According to multiple sources, Irons was accompanied to the studios of the Seattle Channel by a part-time county elections worker, whose job that day was to assure that the video met the county’s detailed ethical guidelines. County protocol prohibits candidates from displaying emblems of organizational affiliations, and so the elections worker asked Irons to remove his customary Rotary lapel pin… at which point he exploded in an abusive rage.
Those present were stunned by the suddenness and ferocity of the outburst, especially in such an inappropriate setting, and report that the woman who was the target of Irons’ rage was visibly shaken. While sources at the Seattle Channel refused to provide details or go on the record — citing the necessity to remain neutral observers if they are to achieve their primary function — they did confirm that an incident took place. Friends of the woman have also confirmed the general description of the events, but she herself has declined to be interviewed, and so I must honor her desire to remain anonymous.
Indeed, the reason I have sat on such damning charges as long as I have, is that nearly all my sources have insisted on remaining anonymous or off the record entirely, for with the exception of Passinetti’s subtle non-denial, I could not garner permission to use a single accuser’s name. Of course this is not surprising coming from central staff who must fear retribution from Irons should he be elected, and who cannot possibly perform their jobs effectively without maintaining the trust of his Republican colleagues… regardless of who holds the executive office.
Yet the accusations are numerous, explicit, consistent, come from multiple sources… and tell a story of a pattern of abusive behavior — almost exclusively targeted at female staffers — that Irons has displayed throughout his career on the council.
Many of the stories arise from when Irons was Vice-Chairman of the Growth Management and Unincorporated Areas Committee. During last year’s sometimes bitter negotiations over the Critical Areas Ordinance, Irons developed a reputation for leaving abusive voicemail tirades for several female staffers, often recorded during angry, late-night rages. One staffer remarked on the level of anger the councilman displayed, calling it “unpleasant and over the top,” while another described these messages as “scary” and “downright weird.” Yet another staffer reportedly transcribed a particularly harassing voicemail and passed it around the office. (A public records request searching for this and other communications won’t be fulfilled before November 8.)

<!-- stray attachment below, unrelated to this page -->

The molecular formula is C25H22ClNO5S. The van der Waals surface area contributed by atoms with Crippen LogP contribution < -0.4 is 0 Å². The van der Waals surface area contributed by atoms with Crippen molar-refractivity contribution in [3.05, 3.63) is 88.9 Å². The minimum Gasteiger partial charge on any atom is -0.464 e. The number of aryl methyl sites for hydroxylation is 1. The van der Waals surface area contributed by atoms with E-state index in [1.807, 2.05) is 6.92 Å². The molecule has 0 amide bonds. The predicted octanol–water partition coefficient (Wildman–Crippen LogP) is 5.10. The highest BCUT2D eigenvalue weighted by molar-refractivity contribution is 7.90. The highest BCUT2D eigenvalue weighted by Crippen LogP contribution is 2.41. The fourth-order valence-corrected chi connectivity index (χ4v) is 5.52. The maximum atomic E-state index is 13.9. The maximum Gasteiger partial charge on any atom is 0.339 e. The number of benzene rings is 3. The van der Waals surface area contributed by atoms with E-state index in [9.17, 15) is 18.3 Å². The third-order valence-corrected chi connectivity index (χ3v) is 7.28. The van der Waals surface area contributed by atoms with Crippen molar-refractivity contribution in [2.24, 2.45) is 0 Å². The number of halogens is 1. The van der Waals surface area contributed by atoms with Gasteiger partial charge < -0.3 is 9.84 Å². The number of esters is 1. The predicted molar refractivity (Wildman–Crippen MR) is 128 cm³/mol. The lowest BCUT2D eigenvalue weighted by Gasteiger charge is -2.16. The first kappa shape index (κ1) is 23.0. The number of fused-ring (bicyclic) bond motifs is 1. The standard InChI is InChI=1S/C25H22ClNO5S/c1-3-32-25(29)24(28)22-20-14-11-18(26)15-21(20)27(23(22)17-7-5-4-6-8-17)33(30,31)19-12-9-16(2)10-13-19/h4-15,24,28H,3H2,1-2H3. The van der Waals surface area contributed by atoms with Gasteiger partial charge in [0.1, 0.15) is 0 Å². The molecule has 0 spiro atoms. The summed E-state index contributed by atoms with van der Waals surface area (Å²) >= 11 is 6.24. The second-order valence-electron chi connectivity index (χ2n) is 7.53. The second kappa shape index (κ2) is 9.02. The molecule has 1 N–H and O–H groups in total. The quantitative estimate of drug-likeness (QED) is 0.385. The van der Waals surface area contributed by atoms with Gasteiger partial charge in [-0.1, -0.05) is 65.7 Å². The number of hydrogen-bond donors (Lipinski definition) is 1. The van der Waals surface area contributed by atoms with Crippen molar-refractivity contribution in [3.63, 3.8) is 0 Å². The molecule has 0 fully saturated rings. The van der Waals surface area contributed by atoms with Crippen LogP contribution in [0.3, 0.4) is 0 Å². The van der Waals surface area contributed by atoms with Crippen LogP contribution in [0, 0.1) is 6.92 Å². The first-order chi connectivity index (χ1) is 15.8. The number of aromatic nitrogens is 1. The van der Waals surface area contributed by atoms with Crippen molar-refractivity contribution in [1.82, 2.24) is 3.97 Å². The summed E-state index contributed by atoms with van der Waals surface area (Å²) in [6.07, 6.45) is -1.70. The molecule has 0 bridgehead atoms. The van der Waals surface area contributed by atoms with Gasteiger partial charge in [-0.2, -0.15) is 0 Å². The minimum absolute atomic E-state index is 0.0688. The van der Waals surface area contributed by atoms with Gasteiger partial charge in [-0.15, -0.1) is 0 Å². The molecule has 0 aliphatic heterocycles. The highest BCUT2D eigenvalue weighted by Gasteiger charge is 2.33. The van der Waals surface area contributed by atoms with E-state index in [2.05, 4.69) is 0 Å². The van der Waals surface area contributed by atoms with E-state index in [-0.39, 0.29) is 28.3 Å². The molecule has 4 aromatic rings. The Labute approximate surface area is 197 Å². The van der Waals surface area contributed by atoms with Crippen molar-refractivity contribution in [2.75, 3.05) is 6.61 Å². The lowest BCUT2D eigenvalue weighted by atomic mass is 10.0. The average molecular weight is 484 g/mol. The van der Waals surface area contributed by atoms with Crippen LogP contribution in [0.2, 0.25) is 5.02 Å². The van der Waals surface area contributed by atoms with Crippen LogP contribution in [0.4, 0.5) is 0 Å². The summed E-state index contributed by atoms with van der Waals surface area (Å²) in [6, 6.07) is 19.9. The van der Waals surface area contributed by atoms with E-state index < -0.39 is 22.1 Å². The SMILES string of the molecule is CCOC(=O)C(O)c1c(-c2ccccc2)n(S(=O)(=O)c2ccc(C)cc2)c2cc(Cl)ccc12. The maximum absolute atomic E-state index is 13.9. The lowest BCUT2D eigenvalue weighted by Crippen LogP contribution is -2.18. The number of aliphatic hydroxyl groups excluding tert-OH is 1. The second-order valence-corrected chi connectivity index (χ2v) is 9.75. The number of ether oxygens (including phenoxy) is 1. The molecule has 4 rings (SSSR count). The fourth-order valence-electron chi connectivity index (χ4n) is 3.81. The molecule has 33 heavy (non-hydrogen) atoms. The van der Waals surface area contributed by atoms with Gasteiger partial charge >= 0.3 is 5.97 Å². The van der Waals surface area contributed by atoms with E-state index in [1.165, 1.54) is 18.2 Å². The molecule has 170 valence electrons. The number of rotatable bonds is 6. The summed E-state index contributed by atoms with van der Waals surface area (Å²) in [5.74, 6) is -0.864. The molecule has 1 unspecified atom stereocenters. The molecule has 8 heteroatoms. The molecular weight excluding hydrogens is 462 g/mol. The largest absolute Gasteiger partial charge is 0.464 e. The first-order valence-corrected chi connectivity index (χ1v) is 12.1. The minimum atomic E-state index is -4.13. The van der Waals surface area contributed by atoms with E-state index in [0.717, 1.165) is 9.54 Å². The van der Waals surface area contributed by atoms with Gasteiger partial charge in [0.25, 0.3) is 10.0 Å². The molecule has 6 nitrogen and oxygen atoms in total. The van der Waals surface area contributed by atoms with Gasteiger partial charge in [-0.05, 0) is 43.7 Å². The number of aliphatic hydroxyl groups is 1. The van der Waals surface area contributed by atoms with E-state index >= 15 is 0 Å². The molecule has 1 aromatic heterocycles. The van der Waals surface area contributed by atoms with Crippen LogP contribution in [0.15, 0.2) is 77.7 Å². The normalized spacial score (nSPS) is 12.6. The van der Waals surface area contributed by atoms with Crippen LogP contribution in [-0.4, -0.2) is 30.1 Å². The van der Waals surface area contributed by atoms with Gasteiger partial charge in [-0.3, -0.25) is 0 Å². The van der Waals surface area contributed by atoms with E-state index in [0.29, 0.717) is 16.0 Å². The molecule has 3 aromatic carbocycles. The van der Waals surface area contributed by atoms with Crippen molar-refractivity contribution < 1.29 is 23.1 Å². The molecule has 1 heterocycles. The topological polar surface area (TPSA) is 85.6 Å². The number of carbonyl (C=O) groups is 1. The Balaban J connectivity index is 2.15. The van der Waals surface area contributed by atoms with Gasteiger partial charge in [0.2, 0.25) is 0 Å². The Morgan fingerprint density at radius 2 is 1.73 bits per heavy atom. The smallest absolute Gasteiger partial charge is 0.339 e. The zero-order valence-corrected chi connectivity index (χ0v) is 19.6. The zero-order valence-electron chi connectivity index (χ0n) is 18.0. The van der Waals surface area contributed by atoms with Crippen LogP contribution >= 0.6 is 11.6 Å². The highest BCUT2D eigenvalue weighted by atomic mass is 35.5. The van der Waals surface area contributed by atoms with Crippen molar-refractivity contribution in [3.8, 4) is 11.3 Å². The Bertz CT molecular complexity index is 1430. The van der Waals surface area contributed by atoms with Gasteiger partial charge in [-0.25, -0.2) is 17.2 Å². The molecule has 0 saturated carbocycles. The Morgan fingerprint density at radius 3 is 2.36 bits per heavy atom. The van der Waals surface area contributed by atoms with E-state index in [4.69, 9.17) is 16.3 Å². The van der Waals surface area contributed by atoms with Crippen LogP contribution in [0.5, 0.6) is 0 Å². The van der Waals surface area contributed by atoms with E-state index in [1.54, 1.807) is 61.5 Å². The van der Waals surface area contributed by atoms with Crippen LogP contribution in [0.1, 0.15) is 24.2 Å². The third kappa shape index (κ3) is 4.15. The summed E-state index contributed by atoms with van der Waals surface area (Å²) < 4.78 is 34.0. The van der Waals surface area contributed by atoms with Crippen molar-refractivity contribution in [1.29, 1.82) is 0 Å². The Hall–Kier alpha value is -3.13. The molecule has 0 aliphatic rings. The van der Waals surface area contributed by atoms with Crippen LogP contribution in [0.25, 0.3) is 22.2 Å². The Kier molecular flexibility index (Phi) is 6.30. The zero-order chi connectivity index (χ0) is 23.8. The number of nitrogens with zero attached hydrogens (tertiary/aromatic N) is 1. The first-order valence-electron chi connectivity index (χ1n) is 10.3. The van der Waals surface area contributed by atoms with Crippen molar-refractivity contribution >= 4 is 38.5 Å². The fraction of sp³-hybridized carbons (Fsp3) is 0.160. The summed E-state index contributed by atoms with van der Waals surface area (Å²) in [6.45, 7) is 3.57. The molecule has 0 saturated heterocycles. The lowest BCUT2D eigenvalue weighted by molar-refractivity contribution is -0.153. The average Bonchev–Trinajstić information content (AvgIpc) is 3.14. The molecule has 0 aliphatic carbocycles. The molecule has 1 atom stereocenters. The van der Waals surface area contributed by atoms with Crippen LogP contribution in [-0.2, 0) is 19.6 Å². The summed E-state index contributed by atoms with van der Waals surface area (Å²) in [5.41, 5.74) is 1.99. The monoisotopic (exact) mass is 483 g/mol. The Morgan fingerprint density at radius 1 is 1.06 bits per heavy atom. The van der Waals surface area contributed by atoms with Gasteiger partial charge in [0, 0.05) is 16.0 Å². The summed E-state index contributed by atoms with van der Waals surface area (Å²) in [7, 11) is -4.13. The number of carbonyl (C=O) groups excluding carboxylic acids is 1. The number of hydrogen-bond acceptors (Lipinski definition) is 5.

But the incident most frequently cited involved a female central staffer, who was working alone with the councilman on some CAO related issue, when Irons suddenly became enraged, screaming with such fury that the staffer ran from the room in tears, refusing to return, and eventually sending a male co-worker back to retrieve her papers. According to very reliable sources, the incident prompted Councilman Dow Constantine, the chair of the committee, to intervene on the staffer’s behalf, establishing an unwritten protocol that Irons was never to be alone in a room with that staffer again. I asked Councilman Constantine’s office to confirm or deny the allegation, but he declined to comment through an aide.
When I interviewed Irons’ mother for my original story, she expressed genuine surprise that her son had not shown more of a temper during his tenure on the King County Council. “He sometimes goes bonkers,” she told me. Well, as it turns out, she knows her son very well, for not only are stories of his abusive outbursts rampant amongst council staff, he apparently displayed similar behavior at Brigadoon.com as well. A top Brigadoon executive described Irons as “explosive” and “temperamental”, saying his biggest complaint with his performance as COO was the abusive and angry way he often dealt with people.
Yes, Irons denies that he ever hit his mother (although he’s yet to join her in taking and passing a polygraph), but he’s never refuted the larger pattern of abusive behavior she alleges… a pattern that he apparently repeated during his years at Brigadoon and on the county council… a pattern he would surely repeat as King County executive. It is a lifelong pattern entirely consistent with the character testimony of Irons’ own parents, who consistently argue that their opposition to their son’s candidacy is not based on a single incident, but rather on their sincere conviction that he lacks the integrity, the experience, the intellect and the temperament to run a county government larger than that of thirteen states.
A couple weeks back I shared some tales of Irons’ council outbursts with a prominent local columnist, who questioned what was possibly newsworthy about an arrogant and verbally abusive politician? I agreed that yes, there are many elected officials on both sides of the aisle, who are… well… assholes.
That David Irons Jr. is an asshole, may not be news. But nonetheless, voters have a right to know.